Staying in tune with the latest technological innovation sweeping the world off its feet, Fordham University’s Rose Hill campus is hosting roundtable discussions on cryptocurrency. The Cryptocurrency Club at Fordham University (CCFU) will explore potential uses of cryptocurrencies across various fields including finance, accounting, economics, philosophy, and computer science.
CCFU’s President and Co-founder Ryan Chand said, “The block chain is essentially a permanent ledger where computers verify transactions multiple times to prove they’re real. It removes the sense of an authoritative agency, which is very disruptive.”
According to the official announcement, members will be provided with a Bitcoin starter pack that will help in an easier understanding of the relatively new technology. The starter pack will include a list of prominent firms that deal with Bitcoin and a copy of the original white paper in which the creator Satoshi Nakamoto outlined the formula for Bitcoin.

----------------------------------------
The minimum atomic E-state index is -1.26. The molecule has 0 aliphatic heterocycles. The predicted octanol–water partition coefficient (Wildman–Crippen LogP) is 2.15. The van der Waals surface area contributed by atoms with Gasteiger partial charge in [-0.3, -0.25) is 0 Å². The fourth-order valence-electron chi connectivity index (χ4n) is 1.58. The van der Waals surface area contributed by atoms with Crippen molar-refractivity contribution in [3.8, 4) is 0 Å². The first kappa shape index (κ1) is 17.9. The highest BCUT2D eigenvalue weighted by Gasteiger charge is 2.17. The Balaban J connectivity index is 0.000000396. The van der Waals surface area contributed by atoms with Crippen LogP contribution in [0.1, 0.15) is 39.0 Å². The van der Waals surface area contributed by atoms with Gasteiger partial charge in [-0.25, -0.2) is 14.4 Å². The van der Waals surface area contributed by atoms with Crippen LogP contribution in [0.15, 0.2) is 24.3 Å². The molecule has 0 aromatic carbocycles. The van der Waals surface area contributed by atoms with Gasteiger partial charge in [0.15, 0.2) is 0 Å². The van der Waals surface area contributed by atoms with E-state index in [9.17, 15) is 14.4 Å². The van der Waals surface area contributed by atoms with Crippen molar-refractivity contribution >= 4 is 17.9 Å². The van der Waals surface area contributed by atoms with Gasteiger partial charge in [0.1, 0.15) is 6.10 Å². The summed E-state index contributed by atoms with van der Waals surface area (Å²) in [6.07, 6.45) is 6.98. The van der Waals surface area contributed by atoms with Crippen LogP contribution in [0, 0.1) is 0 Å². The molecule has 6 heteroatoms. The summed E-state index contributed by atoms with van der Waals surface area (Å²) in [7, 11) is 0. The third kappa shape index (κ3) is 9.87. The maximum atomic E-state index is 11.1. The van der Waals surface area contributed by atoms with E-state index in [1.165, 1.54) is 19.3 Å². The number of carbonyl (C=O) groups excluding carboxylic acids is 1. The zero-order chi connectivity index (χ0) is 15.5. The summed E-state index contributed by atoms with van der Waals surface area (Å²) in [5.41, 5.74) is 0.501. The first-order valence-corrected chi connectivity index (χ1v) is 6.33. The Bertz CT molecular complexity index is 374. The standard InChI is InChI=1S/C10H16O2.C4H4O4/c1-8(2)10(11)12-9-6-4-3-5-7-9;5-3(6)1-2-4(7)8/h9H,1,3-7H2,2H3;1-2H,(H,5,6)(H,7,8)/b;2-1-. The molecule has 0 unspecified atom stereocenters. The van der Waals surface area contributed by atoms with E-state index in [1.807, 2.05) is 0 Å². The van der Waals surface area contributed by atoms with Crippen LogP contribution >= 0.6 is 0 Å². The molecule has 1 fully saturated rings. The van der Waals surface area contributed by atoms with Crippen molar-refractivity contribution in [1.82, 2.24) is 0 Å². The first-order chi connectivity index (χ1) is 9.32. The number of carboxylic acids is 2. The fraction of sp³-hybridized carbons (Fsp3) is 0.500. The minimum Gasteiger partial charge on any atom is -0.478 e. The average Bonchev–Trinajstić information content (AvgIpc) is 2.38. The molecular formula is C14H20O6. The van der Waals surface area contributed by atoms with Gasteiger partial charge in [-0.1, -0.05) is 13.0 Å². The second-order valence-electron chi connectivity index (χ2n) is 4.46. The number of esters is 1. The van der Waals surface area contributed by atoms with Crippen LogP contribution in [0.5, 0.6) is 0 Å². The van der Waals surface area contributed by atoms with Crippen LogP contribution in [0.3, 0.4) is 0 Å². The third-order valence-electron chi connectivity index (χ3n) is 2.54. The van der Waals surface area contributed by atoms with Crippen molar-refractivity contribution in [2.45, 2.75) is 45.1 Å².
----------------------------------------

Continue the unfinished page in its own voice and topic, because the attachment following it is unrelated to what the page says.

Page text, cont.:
The roundtable discussions will help students understand the potential impact of Bitcoin as a disruptive technology in various fields, most importantly finance, as well as educate them on how to operate a Bitcoin wallet and get a job in the emerging industry. The cryptocurrency group will also support job placements for the candidates by bringing in notable speakers in the field for networking opportunities.
The New York-based non-profit research university is aiming to host a conference of the College Cryptocurrency Network (CCN), an international student-run organization that began as a coalition of Bitcoin clubs at Stanford University, MIT and University of Michigan in 2014. CCFU’s Kevin Leffew believes that a CCN conference could help establish Fordham as a leading University for studying cryptocurrency and the blockchain – the technology underpinning Bitcoin and other cryptocurrencies.
Dr. Christine Janssen, CCFU’s advising professor and the Director of GSB’s Entrepreneurship Program said, “I commend students who are willing to break out of the usual mold – including clubs – to create something new that is relevant to both the students and to the changing face of business.”